In addition to this year’s report, the prevalence survey is used by the department to better understand the circumstances around assaults and why they remain so underreported.
The survey found that women and men were more likely to experience unwanted sexual contact in their second year in the academy. Students also reported that alcohol also plays a large role. Over half of the instances of unwanted sexual contact in some way involved alcohol for 61% of women and 58% of men who participated in the survey.
“This problem may be getting worse”
“Our cadets and midshipmen, our future military leaders, should be able to learn and grow in an environment free of sexual assault and harassment,” Foster said. “And while these numbers are troubling, it is important to acknowledge that we’ve had a number of prior indicators that tell us that this problem may be getting worse.”
In response to the “alarming increase” indicated in the department’s findings, Defense Secretary Lloyd Austin sent a memorandum to secretaries of the military detailing action items to address the rise in sexual assault. Those directives include issuing a policy that requires the physical separation of survivors and alleged perpetrators. According to the memo, “to the extent practicable, cadet and midshipman survivors and alleged perpetrators of sexual assault to complete their coursework without taking classes together or being in close, physical proximity during mandatory activities.”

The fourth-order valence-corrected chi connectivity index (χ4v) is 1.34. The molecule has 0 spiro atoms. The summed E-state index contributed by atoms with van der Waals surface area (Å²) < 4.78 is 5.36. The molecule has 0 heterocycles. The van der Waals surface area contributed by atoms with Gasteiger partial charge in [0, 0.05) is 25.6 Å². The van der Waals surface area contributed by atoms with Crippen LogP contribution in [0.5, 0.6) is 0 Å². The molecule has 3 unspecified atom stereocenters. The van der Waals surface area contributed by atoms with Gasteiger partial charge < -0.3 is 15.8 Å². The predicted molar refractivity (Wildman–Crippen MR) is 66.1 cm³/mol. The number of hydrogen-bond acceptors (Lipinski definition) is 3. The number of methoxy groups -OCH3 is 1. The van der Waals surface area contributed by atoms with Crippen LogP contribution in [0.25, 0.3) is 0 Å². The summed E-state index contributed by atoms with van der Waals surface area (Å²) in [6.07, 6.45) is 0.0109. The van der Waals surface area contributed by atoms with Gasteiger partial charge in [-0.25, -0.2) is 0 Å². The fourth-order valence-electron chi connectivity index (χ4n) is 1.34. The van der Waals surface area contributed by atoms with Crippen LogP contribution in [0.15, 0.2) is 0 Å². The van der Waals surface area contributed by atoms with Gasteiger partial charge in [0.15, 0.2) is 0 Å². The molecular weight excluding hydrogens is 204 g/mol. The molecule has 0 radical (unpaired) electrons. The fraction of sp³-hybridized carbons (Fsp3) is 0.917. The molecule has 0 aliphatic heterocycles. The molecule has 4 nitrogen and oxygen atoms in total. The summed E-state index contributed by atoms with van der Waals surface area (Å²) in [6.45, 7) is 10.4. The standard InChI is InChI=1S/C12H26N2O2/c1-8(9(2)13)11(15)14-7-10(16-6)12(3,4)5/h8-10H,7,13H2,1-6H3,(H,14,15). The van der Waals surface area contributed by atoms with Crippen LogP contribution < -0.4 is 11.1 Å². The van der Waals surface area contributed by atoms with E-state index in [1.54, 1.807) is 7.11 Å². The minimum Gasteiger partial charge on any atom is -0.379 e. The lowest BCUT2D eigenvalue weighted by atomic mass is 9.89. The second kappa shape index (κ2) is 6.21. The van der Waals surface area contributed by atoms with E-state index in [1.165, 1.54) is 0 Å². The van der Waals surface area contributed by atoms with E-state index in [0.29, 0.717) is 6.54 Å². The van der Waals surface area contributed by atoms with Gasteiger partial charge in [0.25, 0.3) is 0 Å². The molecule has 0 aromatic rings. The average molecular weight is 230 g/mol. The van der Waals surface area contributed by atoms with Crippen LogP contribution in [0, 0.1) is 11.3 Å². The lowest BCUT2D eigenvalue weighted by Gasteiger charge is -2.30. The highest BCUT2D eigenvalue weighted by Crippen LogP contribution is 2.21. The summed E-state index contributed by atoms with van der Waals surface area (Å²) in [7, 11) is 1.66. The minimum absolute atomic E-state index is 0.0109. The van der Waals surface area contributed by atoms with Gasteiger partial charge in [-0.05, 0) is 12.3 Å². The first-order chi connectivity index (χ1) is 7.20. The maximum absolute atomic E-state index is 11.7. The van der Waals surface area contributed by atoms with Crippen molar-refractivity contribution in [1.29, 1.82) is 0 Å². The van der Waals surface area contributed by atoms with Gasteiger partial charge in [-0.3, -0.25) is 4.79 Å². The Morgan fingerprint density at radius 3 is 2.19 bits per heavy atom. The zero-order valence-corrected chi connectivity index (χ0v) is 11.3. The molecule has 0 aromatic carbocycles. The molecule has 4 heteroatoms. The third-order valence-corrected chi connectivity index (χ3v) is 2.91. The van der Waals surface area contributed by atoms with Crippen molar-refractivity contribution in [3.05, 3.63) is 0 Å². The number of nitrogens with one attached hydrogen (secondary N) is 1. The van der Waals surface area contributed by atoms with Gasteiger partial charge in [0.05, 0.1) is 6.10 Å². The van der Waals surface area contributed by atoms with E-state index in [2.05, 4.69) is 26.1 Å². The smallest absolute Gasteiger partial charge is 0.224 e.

However in a briefing, DOD officials acknowledged that class separation is workable, but preventing interaction outside of the classroom at the service academies where students largely live in the same dormitory and eat at the same dining hall, is not as “practicable.”
Additionally, the academies will work with their respective branch’s Judge Advocates General office to educate cadets on the changes expected to be made to military justice policies including the creation of the Office of Special Trial Counsel which will have the authority — instead of the academies’ superintendents — to decide how to move forward with cases of sexual assault. The new military justice reforms go into effect in December.
The numbers have continued to rise despite efforts by lawmakersl and advocacy groups to reduce the rate of sexual assault at the three academies. In 2017, CBS News’s Norah O’Donnell reported that cadets at the Air Force Academy faced retaliation for reporting, and that often the school attempted to cover up the circumstances surrounding reports.
In response to the CBS News investigation, then-superintendent Lt. Gen. Jay Silveria said he was “disgusted” by the reports, but stopped short of saying the academy had problems handling sexual assault. “I don’t think there are problems, and let me tell you why. It is that you talked about some of the reporting of the numbers of sexual assaults. I want numbers of reports to go up. I know that doesn’t make sense right on the surface, but I want reporting to go up … so that I can provide that care, provide that support,” Silveria said.